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Solar Hot Water Systems at NY Firehouses Save City Money, Cut Carbon

kennedy, kit, nrdcSolar hot water heating is the redheaded stepchild of the renewable energy world. Most people have no idea what it is. Or, they confuse it with its attention-grabbing cousin, solar photovoltaics, the solar panels we all know about that convert light into electricity and glint on a rapidly increasing number of American roofs.

Despite its obscurity, solar hot water heating is a great technology—cost-effective, pollution-free, climate-resilient. And that’s why we’re celebrating New York City’s recent installation of solar hot water systems on the roofs of five firehouses in the Rockaways section of Queens. All five had been damaged by Hurricane Sandy, with four of them suffering from extensive flooding that required repairs to equipment housed in their basements, including furnaces and boilers.

That’s where solar hot water heating is coming to the rescue. “The firehouses in the Rockaways are ideal sites for solar hot water heating,” explains Kristin Barbato, Deputy Commissioner of the city’s Department of Citywide Administrative Services, which initiated and financed the project. (The project was managed by the New York Power Authority, the state’s public power provider and a national leader in energy efficiency.) “Firehouses,” Barbato says, “operate 24-7 and they use a lot of hot water for showers and laundry. The addition of the solar thermal systems makes each facility independent of the need to use natural gas or other fossil fuels to heat water for showers and general use.” In other words, should we face another storm like Sandy, Engine Companies 264, 265, 266, 268, and 329 will have functioning hot water systems when they need them most.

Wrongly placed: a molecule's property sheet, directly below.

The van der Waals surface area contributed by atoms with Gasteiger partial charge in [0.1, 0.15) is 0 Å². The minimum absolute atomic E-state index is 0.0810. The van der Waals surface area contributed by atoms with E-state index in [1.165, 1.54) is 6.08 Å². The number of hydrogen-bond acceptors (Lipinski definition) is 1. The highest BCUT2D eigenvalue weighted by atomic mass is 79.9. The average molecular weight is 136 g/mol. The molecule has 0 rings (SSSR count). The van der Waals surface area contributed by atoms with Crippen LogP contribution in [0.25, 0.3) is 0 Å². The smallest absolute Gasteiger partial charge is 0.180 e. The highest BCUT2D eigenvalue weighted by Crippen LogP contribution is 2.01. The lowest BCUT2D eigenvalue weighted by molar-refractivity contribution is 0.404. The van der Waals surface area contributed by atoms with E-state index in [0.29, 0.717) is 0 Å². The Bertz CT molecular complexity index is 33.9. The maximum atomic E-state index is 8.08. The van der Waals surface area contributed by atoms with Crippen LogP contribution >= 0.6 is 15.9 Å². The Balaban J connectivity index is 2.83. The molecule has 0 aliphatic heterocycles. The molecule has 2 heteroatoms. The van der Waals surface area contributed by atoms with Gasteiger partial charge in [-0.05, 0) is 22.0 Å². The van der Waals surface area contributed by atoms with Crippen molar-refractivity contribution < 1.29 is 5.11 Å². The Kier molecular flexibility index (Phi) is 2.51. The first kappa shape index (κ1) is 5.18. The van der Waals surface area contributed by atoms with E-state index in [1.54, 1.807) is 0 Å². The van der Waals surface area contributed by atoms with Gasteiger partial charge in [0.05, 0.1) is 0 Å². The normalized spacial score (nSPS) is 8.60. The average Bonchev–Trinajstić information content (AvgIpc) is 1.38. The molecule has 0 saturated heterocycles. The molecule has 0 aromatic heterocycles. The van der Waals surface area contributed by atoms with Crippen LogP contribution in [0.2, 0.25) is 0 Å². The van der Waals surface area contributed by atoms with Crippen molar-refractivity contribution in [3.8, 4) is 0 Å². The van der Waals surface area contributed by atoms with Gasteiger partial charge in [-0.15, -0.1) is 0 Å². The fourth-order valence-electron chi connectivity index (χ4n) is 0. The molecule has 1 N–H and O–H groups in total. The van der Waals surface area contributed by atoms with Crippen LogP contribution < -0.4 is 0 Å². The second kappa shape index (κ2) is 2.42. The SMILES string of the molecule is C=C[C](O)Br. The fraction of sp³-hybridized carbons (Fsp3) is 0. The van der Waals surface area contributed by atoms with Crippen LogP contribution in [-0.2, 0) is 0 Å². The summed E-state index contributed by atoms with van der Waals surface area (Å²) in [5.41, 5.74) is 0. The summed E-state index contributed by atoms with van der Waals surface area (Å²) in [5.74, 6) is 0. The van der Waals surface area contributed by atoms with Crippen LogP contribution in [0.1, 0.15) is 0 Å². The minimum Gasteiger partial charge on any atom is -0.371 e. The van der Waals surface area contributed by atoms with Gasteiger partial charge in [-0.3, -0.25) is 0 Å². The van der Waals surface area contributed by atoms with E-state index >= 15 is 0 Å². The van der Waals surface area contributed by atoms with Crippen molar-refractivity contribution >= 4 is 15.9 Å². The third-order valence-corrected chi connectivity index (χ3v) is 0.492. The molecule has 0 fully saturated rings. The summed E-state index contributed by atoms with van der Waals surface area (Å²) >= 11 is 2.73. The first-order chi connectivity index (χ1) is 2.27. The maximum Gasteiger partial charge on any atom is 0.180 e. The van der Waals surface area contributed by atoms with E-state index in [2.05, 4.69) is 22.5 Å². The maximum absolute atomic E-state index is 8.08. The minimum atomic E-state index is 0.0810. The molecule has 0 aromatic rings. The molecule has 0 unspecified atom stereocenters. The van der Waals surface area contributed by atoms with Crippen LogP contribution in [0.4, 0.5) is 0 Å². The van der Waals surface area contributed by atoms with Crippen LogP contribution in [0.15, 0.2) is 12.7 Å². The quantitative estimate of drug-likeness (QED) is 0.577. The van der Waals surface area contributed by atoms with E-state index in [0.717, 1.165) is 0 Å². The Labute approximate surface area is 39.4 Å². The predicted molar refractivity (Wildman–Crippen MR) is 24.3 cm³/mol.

Current solar hot water heaters are based on a technology that’s more than 100 years old. (It was invented in Baltimore, actually, and was quite prevalent in the U.S. before it was supplanted by cheap hot-water heaters that use natural gas.) The heaters rely on a phenomenon we all know from parking cars in un-shaded spots: “Something left out in the sun is going to get hot,” explains Tim Merrigan, a solar hot water expert at the National Renewable Energy Laboratory. “If you put glazing over it, that’s going to trap the sun’s heat.”

The way the solar hot water heaters on the firehouse roofs work is relatively simple. Water from the building is piped up to the roof and then through a series of panels containing evacuated glass tubes. While inside the panels, the water absorbs the radiant heat of the sun. Then, it’s piped back down to a storage tank in the basement.

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